Wednesday, August 31, 2005

Fishery to re-open soon after the dolphins deaths issue!

In South Australia, Port Lincoln's pilchard fishery could re-open within a week, despite reports of dolphin deaths.
The State Government closed the fishery on Thursday, after an independent survey found 19 dolphins had died in fishing nets over five months.
Agriculture Minister Rory Mcewan says the fishery could re-open soon for some operators to trial nets with special gates, to allow dolphins to be released.
But he says if they do not work, fishers will have to be prepared to release their entire catch.
"If you can't do it any other way you'll have to actually release the fish," he said.
"So the industry does accept it needs to modify its practices. We'll trial a number of them.
"Certainly we're not sure yet exactly what gear will work the best so we'll trial them and get back to the industry."

Monday, August 29, 2005

Nets can be dolphins' cemetery...drowning them!

This is the sad scene of what must have looked like the death of dolphins caught in nets. Posted by Picasa

Dolphins deaths close fishery!

THE deaths of at least 19 dolphins in fishing nets has forced a shutdown of the state's $28 million-a-year pilchard industry.Fishing by 14 Port Lincoln licensees will cease until an industry code of conduct acceptable to the State Government is drawn up.

A summit of industry and Government leaders will be held in Port Lincoln on Monday in a bid to have the fleet back in action as soon as possible, but the Government already has foreshadowed a ban on pilchard fishing around Ward Island, south of Port Lincoln.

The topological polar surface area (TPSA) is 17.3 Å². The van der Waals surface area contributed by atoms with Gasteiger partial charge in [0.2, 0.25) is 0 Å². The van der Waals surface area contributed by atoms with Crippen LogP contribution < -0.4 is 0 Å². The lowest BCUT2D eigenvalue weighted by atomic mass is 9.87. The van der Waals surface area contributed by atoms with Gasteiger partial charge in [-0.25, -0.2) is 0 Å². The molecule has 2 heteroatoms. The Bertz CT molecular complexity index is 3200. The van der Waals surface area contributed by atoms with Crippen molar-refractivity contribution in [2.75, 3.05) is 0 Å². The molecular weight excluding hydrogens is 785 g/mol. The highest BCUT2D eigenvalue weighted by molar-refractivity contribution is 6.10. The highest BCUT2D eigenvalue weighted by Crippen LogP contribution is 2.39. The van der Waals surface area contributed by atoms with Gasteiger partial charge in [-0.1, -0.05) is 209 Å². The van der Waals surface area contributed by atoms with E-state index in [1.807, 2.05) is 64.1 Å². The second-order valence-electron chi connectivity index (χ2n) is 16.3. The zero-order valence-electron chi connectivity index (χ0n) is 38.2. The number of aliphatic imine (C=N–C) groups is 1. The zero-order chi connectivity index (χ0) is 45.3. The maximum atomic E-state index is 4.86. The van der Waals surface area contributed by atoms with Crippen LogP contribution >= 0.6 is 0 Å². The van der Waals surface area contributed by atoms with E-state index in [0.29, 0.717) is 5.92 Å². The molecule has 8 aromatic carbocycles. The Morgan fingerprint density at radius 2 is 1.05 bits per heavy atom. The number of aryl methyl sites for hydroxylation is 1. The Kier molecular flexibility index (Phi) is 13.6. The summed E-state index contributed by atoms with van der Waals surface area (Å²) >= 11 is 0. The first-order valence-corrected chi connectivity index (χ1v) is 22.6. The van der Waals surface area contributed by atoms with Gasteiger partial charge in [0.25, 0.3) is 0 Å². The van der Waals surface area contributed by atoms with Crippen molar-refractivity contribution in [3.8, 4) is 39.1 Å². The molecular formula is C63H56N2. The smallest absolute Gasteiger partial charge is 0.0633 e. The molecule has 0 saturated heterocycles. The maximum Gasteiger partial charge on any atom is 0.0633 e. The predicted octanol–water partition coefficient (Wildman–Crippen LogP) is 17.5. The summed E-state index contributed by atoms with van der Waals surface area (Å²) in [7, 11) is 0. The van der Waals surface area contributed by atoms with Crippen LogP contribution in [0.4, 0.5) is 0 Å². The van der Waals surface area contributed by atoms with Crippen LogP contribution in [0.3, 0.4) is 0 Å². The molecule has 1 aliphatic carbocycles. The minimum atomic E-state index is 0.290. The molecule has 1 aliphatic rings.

The dolphins have died after being trapped in the huge nets used to scoop up schools of pilchards, which provide feed for West Coast tuna farms.

As Fisheries Minister Rory McEwen took the drastic action to shut down the industry yesterday, Government sources admitted the exact number of dolphins killed would never be known.

"These are just the ones we know about," a source said. Mr McEwen and Premier Mike Rann said the action was drastic, but necessary.

"Once the code is completed and the fishery re-opens, each pilchard boat will need to ensure an independent observer is on board to monitor dolphin activity," Mr McEwen said.

He said interim results from an observer program conducted by the South Australian Research and Development Institute had confirmed 19 dolphin deaths over a five-month period. The Government had acted as soon as this was known.

Fisheries director Will Zacharin said fishermen would accept the need to take such action.
"I think the fishermen all understand the situation in relation to the interim results we have had from the independent monitoring program," he said.

"The fishing industry recognises that something must be done to ensure we mitigate any further mortalities of dolphins." Asked if the move would affect livelihoods, Mr Zacharin said there would be time over the rest of the season for the industry to fill its quotas.